The Court was then reinforcing the weight to be attached to the medical evidence and adding just a little further nuance to the guidance in Shala v Birmingham CC about the way in which reviewing officers should approach the medical evidence. It is also to be noted that one of the representations made by Mr Guiste’s solicitors on review was that there should be a meeting or some ind of discussion between Dr Freedman and NowMedical (as suggested by Sedley LJ in Shala), which Lambeth did not follow up.
(c) Thirdly, the Court addressed whether vulnerability test implied some sort of “functionality” requirement. Lambeth’s counsel, Niamh O’Brien, argued that “… the relevant question is whether the particular circumstances of Mr Guiste would affect his functionality (my emphasis) so as to make a noticeable difference to his ability to deal with the consequences of being homeless” (68). This submission picked up on Lewison LJ’s approach in Panayiotou, where he had quizzically discussed Lord Neuberger’s speech in Hotak in the following terms:
One of the themes that runs through previous decisions of this court is that there must be a causal link between the particular characteristic (old age, physical disability etc) and the effect of homelessness: in other words some kind of functionality requirement. We now know that the functionality is not an ability to “fend for oneself” nor an ability “to cope with homelessness without harm”. But if it is not that, what is it? The nearest that Lord Neuberger came to providing an answer was in saying that section 189(1)(c) is concerned with: “an applicant’s vulnerability if he is not provided with accommodation”
It is worth quoting in full what Henderson LJ said (at 69-70):
I am unable to accept this submission, which would import an extra layer of complexity into a test which is already far from simple to expound. Lewison LJ’s observations on functionality were made in the context that there must be a causal link between the particular characteristic relied on under section 189(1)(c) and the effect of homelessness. They were not in my judgment intended to introduce a new and additional test, over and above the requirement for a causal link between the relevant characteristic and the effect of being made homeless. Nor is it clear to me how this supposed further requirement should be formulated, or what the minimum ingredients of such functionality would be. Ms O’Brien provided us with a list of such factors in her oral submissions, while acknowledging that the precise content of the requirement would always depend on the circumstances of the case; but she was unable to cite any authority for this approach, apart from the passage in Panayiotou which, as I have explained, goes only to the question of causation.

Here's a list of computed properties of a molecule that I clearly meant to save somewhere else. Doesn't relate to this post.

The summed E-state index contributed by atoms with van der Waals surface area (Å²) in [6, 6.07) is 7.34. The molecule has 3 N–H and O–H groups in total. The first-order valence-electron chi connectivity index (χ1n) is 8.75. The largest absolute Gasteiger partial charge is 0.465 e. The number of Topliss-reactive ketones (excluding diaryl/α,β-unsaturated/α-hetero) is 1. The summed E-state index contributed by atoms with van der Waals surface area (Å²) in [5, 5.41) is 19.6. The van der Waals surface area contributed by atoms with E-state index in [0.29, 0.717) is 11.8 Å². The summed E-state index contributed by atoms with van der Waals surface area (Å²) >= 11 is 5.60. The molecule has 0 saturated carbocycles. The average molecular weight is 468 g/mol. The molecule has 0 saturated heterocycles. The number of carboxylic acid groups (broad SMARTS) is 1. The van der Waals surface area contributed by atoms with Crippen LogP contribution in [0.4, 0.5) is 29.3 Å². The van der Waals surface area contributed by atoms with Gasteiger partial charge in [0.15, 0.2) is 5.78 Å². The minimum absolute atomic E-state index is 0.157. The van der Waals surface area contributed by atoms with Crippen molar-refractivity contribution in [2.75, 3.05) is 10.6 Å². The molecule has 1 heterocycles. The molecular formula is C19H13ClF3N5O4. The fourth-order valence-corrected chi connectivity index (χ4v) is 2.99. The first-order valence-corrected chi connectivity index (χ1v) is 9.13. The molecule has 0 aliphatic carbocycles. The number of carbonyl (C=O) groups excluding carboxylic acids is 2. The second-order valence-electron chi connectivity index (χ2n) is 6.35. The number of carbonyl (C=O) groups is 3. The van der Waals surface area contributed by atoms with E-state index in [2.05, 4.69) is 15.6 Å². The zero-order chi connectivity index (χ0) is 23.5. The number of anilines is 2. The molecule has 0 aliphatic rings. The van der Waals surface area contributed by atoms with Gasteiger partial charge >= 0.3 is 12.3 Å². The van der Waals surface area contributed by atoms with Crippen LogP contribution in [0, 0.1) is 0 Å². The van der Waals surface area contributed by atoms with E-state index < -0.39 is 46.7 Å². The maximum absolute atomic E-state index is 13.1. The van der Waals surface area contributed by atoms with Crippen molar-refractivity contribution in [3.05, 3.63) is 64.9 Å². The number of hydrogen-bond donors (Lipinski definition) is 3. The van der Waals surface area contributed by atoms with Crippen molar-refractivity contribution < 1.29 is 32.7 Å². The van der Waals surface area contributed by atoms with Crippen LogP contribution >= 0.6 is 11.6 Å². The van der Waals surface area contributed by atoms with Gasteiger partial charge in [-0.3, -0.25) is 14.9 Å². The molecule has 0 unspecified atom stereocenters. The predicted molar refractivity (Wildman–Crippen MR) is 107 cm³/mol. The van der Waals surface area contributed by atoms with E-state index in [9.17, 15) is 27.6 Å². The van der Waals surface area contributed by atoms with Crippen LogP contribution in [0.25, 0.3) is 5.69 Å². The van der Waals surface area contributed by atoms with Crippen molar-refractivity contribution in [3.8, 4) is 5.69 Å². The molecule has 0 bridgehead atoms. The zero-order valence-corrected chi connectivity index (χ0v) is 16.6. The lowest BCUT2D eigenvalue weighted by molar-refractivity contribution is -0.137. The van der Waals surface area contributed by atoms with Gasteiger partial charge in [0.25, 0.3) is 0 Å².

Furthermore, if the submission were correct, it would have some surprising consequences. Mr Westgate gave the example of a person who, by application of the Hotak comparison, is found to be likely to become seriously ill, as a direct result of being made homeless. Provided that the necessary causal link exists between the illness and the relevant protected characteristic under section 189(1)(c), it is hard to see any reason why the applicant should also have to satisfy some ill-defined test of impairment of functionality.
(d) The final point, which was left open, was as to the applicability of s. 31(2A), Senior Courts Act 1981 to statutory homelessness appeals. S. 31(2A) allows a court to refuse relief in judicial review cases “if it appears to the court to be highly likely that the outcome for the applicant would not have been substantially different if the conduct complained of had not occurred”. This is an argument one hears in the county court (quite a bit) and it would have been helpful to have an authoritative statement on its applicability. I do wonder how much it actually matters – in rationality cases, like Guiste, by their very nature, there is likely to be a “a very real chance” (73) that the authority will come to a different conclusion on review; and, in other cases, it is likely to be improbable that a court can make that judgment on the (potentially changed) facts that will be unknown to the judge but known to the reviewer after a further review. So, as much as anything else, this may be a question of principle, and the court in Guiste, expressed the view that “In provisional agreement with the submissions of Mr Westgate, I am inclined to think that there is no proper basis for extending the scope of the new test in section 31(2A), by judicial decision, to statutory housing appeals under section 204 of the 1996 Act. The question is not free from difficulty“, but there was no need to express a final opinion.